Policing politics

Elected commissioners are here to stay. What now?
December 12, 2012

“Farce,” declared the Telegraph, “flop,” said The Times—and those were newspapers that had supported the introduction of directly elected police and crime commissioners. With average voter turnout at a record low of 15 per cent, the Guardian came closest to the truth, describing November’s police commissioner elections as a half-baked solution to an ill-defined problem.

Nonetheless, 41 police commissioners are en poste across England and Wales, and it is worth considering what the political parties now do about them. The system is here. It needs to work. I suggest five basic tests by which the new commissioners can be judged, and which all politicians need to watch.

The first is public confidence in policing, which presumably the government expects to rise with the introduction of elected commissioners. But other factors—above all, significant budget cuts—will be equally important for public confidence.

A second test is whether commissioners will be able to avoid making operationally unjustifiable political calculations. Take Thames Valley, for instance, where the Conservative candidate won. Policing in this area is concentrated in Reading and Slough, where crime is most common. But how can the commissioner hope to be re-elected if Reading and Slough soak up the majority of police resources, so that heartland Tory areas further north and west do not see enough police, for which they are paying? Many of the areas that now have a commissioner are vast and politically, socially and economically varied. In areas like this, policing risks being opened up to political tribalism.

The third test is whether the introduction of commissioners threatens resources for non-local policing. Again, political considerations are the danger here. A commissioner may find that their chief constable wishes to send local police resources to support national counter-terrorism or cross-border crime. But what if a home secretary of one political party asks a commissioner of another party for police resources and is told no? What then?

The fourth test is whether commissioners can stay away from operational matters, with which they are forbidden to interfere. Also, will chief constables have the courage to disagree with their commissioner when that individual has power of arbitrary dismissal over them?

The final test is exactly the opposite. The old system of police authorities—independent panels of local people sharing responsibility for management of policing—were unwieldy but they did have one advantage. No chief constable could capture all the members. A charismatic and manipulative chief might well be able to dominate a single commissioner.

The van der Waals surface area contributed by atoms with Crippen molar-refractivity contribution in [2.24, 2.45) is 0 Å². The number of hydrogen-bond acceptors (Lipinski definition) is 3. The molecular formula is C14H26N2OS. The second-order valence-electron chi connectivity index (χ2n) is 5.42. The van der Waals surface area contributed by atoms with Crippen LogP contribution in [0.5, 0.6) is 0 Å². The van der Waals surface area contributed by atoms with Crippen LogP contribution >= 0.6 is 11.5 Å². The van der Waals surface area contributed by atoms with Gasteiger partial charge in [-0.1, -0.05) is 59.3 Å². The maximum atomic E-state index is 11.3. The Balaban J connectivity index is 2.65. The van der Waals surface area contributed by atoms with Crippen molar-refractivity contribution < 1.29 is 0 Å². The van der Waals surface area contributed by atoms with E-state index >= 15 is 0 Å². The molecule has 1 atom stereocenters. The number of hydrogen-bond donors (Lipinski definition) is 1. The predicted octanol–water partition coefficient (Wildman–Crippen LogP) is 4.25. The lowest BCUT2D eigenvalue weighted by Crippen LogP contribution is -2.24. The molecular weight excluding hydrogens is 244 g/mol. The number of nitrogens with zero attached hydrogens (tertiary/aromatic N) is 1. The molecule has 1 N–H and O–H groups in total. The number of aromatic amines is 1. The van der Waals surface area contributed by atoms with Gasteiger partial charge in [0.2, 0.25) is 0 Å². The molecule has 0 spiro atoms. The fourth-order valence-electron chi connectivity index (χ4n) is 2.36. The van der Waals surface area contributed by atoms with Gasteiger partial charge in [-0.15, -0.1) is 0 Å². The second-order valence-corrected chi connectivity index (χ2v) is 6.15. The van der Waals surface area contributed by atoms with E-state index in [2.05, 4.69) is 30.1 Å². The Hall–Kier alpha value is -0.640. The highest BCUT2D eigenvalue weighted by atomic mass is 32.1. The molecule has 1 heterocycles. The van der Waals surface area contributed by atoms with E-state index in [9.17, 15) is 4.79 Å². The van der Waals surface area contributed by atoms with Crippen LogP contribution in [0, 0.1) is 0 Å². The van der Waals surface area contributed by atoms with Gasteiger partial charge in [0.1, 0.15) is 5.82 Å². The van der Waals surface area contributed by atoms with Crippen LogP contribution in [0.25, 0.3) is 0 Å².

The next police commissioner elections are not until May 2016. Before that, however, comes the general election. The political parties must decide soon what to say on this subject.

The Conservatives will need their policy to produce visible reform if they are to make up for the embarrassingly low turnout in November. The Liberal Democrats, meanwhile, will have to decide whether they support the policy or not. At present, the party is deeply divided on the subject.

But it is the Labour party that has the most thinking to do. Both in the Commons and the Lords, Labour opposed this policy. But going into a general election promising to remove a democratic right from voters will not be easy.

Labour’s alternative proposal of directly elected police authorities (rather than individual commissioners) solves the problem that, in some places, one person alone cannot fulfil the commissioner’s job. But the risk of police politicisation in constituencies that lean strongly one way or another would still remain. (This was why the old police authorities had independent members, a reform ironically introduced by the Conservatives in the 1990s to combat politicisation.)

Last year Labour commissioned Lord Stevens, the former Metropolitan police commissioner, to head an independent policy review on policing. The report is expected next year, and it’s probably too far advanced to consider the most striking question raised by November’s elections: the number of independent candidates who won. It was far more than expected: 12 independents won, compared with 16 Conservatives and 13 Labour.

The independents were almost exclusively people with real and relevant experience, like Bob Jones in the West Midlands or Ian Johnson in Gwent, respectively chairmen of the association of police authorities and of the police superintendents’ association. Voters were looking for people who could do the job.

What should Labour learn from this? The best way forward would probably be to alter the new system, rather than abolish it. Crucially, candidates should be allowed to stand only as independents. That does not mean that commissioners cannot have emerged from political careers, but that political parties should not be able to sponsor them. Now that would be real localism and an interesting manifesto proposal.